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Chapter 15 Probability Rules! General Addition Rule Conditional Probability

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Recall… for any Random phenomenon each trial generates an outcome An event is a set of outcomes – The collection of all possible outcomes is called the SAMPLE SPACE (S)

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Sample Space List the sample space and tell whether you think they are equally as likely a.Toss 2 coins; record the order of heads and tails b.A family has 3 children; record the number of boys c.Flip a coin until you get a head or 3 consecutive tails d.Roll two dice; record the larger number

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Drawing Venn Diagrams Real Estate ads suggest that 64% of homes for sale have garages, 21% have swimming pools, and 17% have both features. What is the probability that a home for sale has a.a pool or a garage? b.neither a pool nor a garage? c.a pool but no garage?

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General Addition Rule Does NOT require disjoint events

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Conditional Probabilities A Gallup survey of June 2004 asked 1005 U.S. adults who they think better fits their idea of what a first lady should be, Laura Bush or Hillary Clinton. a.What is the probability that the person thought Laura Bush best fits their first lady ideals? b.What is the probability that the person is younger than 50? c.What is the probability that the person is younger than 50 and thinks Clinton is a better fit? d.What is the probability that the person is younger than 50 or thinks Clinton is a better fit? 18-2930-4950-64over 65total Clinton1351587965437 Bush7723711292518 Neither521141050 Total2174162051671005

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Conditional Probability “The probability of B given A”

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Conditional Probabilities You draw a card at random from a standard deck of 52 cards. Find the following conditional probabilities. a.the card is a heart, given that it is red. b.the card is red, given that it is a heart c.the card is an ace, given that it is red d.the card is a queen given that it is a face card

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Chapter 15 Probability Rules! *General Multiplication Rule *Testing for Disjoint/Independence *Probability Tables *Tree Diagrams

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General Multiplication Rule ** when A and B are INDEPENDENT, then ** When A and B are NOT independent, then Which event you define as A or B does not matter

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How do we know if two event are INDEPENDENT?? If P(B|A) = P(B), then A and B are independent Example: Is good grades as a goal independent of gender?? Goals Gender GradesPopularSportsTotal Boy1175060227 Girl1309130251 Total24714190478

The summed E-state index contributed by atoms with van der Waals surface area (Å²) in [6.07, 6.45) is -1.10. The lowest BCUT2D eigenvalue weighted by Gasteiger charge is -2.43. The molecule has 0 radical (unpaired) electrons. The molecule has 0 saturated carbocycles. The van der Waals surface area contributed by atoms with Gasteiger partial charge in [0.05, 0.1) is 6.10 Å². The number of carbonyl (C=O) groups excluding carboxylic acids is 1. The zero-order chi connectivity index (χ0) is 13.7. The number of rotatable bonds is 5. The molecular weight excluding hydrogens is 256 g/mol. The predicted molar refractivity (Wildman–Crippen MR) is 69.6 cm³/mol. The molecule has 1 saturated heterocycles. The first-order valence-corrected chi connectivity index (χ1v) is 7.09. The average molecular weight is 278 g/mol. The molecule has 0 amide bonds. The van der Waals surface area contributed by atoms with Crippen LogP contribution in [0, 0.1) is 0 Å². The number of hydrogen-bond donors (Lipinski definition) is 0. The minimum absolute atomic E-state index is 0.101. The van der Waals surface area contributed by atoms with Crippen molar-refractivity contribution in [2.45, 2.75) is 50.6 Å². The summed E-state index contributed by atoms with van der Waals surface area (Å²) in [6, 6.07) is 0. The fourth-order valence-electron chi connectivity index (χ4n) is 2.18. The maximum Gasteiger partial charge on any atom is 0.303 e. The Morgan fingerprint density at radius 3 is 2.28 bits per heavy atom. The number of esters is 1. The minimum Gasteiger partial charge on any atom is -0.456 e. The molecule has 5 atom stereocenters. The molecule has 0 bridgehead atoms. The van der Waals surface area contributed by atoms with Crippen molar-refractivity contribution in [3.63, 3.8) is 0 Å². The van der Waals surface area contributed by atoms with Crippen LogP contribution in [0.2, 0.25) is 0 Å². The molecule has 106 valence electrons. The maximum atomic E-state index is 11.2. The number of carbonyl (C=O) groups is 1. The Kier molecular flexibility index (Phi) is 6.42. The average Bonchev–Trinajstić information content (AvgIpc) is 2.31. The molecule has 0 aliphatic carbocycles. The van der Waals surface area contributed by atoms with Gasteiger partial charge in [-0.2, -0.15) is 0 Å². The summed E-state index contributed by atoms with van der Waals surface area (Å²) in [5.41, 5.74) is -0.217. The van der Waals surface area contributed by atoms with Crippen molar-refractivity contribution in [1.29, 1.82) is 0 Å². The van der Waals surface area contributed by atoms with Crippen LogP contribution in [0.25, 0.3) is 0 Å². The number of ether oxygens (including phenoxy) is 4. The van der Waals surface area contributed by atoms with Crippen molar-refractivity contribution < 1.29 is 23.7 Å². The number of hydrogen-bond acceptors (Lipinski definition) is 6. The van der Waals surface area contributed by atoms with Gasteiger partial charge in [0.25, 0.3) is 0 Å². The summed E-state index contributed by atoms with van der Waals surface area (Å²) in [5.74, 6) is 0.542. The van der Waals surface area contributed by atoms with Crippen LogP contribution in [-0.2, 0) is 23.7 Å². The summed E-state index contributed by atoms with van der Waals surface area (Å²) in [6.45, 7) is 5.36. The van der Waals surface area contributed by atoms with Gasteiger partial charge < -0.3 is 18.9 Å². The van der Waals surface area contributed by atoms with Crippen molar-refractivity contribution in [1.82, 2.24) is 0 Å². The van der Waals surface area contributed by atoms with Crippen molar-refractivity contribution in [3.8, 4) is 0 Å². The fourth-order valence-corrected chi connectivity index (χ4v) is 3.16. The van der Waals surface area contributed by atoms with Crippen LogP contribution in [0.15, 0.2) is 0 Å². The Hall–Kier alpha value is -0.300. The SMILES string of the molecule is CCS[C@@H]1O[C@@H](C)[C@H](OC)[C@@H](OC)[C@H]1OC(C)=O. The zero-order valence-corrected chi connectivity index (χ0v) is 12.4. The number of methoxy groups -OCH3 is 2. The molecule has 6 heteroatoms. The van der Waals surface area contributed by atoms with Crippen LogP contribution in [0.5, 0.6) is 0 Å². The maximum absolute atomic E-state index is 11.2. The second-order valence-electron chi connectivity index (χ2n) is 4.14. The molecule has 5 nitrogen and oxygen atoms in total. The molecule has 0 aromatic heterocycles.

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Events can NOT be disjoint AND independent Consider – Event A = {making the team} – Event B = {not making the team}

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Probability Tables Construct a probability table with the given information. Suppose 78% of DUI suspects are given a breath test, 36% a blood test, and 22% of DUI suspects receive both tests.

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Are giving a DUI suspect a blood test and a breath test mutually exclusive (disjoint)? Are giving the 2 tests independent?

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Drawing without Replacing Suppose you are drawing cards from a standard deck. What is the probability you will draw 3 spades in a row??

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Data on College Binge Drinking 44% binge drink 37% drink moderately 19% abstain completely Of those who binge drink: 17% car accidents Of those who drink moderately: 9% car accidents FIND: P(college student who binge drinks and has been involved in a car accident)

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Tree Diagram shows sequence of events make when using GMR covers all possible outcomes probabilities should add up to 1

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Reversing the Conditions What is the probability the student is a binge drinking given they were in an accident. Tree Diagram given P(accident|binge drinker) Use the tree to find P(binge|accident)

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